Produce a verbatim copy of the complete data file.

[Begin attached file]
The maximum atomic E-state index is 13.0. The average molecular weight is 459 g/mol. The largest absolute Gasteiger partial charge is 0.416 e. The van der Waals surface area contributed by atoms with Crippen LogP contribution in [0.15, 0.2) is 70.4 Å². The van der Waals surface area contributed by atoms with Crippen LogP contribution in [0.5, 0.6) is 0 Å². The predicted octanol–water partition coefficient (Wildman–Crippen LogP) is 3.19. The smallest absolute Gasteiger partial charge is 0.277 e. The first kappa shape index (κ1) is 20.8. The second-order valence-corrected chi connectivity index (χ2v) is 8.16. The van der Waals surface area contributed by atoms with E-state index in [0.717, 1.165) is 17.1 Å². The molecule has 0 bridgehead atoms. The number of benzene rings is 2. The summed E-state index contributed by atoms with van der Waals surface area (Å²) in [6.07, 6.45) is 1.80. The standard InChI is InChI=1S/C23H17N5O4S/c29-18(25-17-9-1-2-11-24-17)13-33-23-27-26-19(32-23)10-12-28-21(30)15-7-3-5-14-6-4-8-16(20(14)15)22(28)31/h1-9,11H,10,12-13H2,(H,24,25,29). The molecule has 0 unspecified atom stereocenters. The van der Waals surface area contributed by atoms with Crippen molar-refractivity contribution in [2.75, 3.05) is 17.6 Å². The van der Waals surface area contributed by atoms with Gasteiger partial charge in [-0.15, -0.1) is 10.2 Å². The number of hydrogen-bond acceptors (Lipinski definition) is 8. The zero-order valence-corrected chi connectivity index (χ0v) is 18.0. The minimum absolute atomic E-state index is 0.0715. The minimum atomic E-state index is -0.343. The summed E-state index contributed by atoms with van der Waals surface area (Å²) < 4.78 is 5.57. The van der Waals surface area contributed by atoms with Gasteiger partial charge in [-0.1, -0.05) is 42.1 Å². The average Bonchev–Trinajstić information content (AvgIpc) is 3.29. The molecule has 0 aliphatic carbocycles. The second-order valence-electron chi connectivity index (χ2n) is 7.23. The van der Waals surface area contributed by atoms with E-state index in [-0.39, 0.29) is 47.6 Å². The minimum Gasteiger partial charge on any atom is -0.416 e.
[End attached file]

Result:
The maximum atomic E-state index is 13.0. The average molecular weight is 459 g/mol. The largest absolute Gasteiger partial charge is 0.416 e. The van der Waals surface area contributed by atoms with Crippen LogP contribution in [0.15, 0.2) is 70.4 Å². The van der Waals surface area contributed by atoms with Crippen LogP contribution in [0.5, 0.6) is 0 Å². The predicted octanol–water partition coefficient (Wildman–Crippen LogP) is 3.19. The smallest absolute Gasteiger partial charge is 0.277 e. The first kappa shape index (κ1) is 20.8. The second-order valence-corrected chi connectivity index (χ2v) is 8.16. The van der Waals surface area contributed by atoms with E-state index in [0.717, 1.165) is 17.1 Å². The molecule has 0 bridgehead atoms. The number of benzene rings is 2. The summed E-state index contributed by atoms with van der Waals surface area (Å²) in [6.07, 6.45) is 1.80. The standard InChI is InChI=1S/C23H17N5O4S/c29-18(25-17-9-1-2-11-24-17)13-33-23-27-26-19(32-23)10-12-28-21(30)15-7-3-5-14-6-4-8-16(20(14)15)22(28)31/h1-9,11H,10,12-13H2,(H,24,25,29). The molecule has 0 unspecified atom stereocenters. The van der Waals surface area contributed by atoms with Crippen molar-refractivity contribution in [2.75, 3.05) is 17.6 Å². The van der Waals surface area contributed by atoms with Gasteiger partial charge in [-0.15, -0.1) is 10.2 Å². The number of hydrogen-bond acceptors (Lipinski definition) is 8. The zero-order valence-corrected chi connectivity index (χ0v) is 18.0. The minimum absolute atomic E-state index is 0.0715. The minimum atomic E-state index is -0.343. The summed E-state index contributed by atoms with van der Waals surface area (Å²) < 4.78 is 5.57. The van der Waals surface area contributed by atoms with Gasteiger partial charge in [-0.1, -0.05) is 42.1 Å². The average Bonchev–Trinajstić information content (AvgIpc) is 3.29. The molecule has 0 aliphatic carbocycles. The second-order valence-electron chi connectivity index (χ2n) is 7.23. The van der Waals surface area contributed by atoms with E-state index in [-0.39, 0.29) is 47.6 Å². The minimum Gasteiger partial charge on any atom is -0.416 e.